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I have an animation in which a forcefield blows a bunch of chunks apart using the standard physics engine. This animation was then cached for each object, and from within the dope I selected all of them and scaled by "-1", invertng them and reversing the animation. I then manually re-alligned them to 0, and I had a perfect animation of all the pieces coming together.

I am now trying to create an addon that can do this automatically (not new to Python but new to doing it in Blender) and so I want to know what it is I have to call, a property of the object I assume, to get the keyframes in the dope sheet, so I can then scale them by -1.

Step 1: An object with two keyframes 100 frames apart Standard Cube with two keyframes 100 frames apart

Step 2: Using "Bake Action", all the key frames from the first to the last are baked. enter image description here

Step 3: As you can see, all keyframes are now in the Dope Sheet enter image description here

Step 4: These are then scaled by -1 enter image description here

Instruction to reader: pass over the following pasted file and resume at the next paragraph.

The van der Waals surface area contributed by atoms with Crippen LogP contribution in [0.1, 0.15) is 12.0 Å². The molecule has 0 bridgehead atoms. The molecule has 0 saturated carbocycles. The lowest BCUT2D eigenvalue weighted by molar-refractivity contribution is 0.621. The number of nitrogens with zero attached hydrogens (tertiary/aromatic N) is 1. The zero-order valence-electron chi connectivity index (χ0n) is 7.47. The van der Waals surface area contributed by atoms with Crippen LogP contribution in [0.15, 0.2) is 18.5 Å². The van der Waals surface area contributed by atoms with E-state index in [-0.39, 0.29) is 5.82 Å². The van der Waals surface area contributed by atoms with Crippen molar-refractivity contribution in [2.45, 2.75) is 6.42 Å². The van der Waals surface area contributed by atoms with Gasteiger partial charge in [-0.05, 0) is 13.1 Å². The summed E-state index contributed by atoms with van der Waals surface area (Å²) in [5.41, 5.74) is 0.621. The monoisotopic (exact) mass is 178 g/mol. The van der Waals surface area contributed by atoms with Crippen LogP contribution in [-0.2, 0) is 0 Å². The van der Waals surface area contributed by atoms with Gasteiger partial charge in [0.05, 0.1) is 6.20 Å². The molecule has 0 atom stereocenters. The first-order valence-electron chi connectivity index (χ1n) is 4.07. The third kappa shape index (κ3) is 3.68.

Step 5: Finally, they are then moved ("g") the total number of frames, in this case 100, in order to realign them. enter image description here

This is an overview just for useful insights, but the core part I want to know is what I have to call to access the keyframes FROM the Dope Sheet, since IIRC the scaling doesn't work anywhere else.

This is just a basic mockup from what I understand the barebones to be (I found the context.object.animation_data.action line online and am just using it as a sub-in for what I am looking for:

import bpy

class ReverseAnimationOperator(bpy.types.Operator):
    """Reverse Animation Operator"""
    bl_idname = "object.animationReverse_operator"
    bl_label = "Reverse Animation"

    def execute(self, context):
        context.object.animation_data.action = context.object.animation_data.action * -1
        return {'FINISHED'}

def add_object_button(self, context):
    self.layout.operator(
        ReverseAnimationOperator.bl_idname,
        text=ReverseAnimationOperator.__doc__,
        icon='PLUGIN')

def register():
    bpy.utils.register_class(ReverseAnimationOperator)
    bpy.types.VIEW3D_MT_object.append(add_object_button)

if __name__ == "__main__":
    register()

Blender throws up the error of "-1" being an invalid location.

Thank you in advance!

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  • $\begingroup$ A couple of things, an operators bl_idname can contain only one period "." and no capitals. The default text of an operator button is bl_label. Keyframe points of an fcurve are (frame, value) pairs. Will put together an answer on how to reverse keyframes. $\endgroup$ – batFINGER Aug 7 '17 at 16:34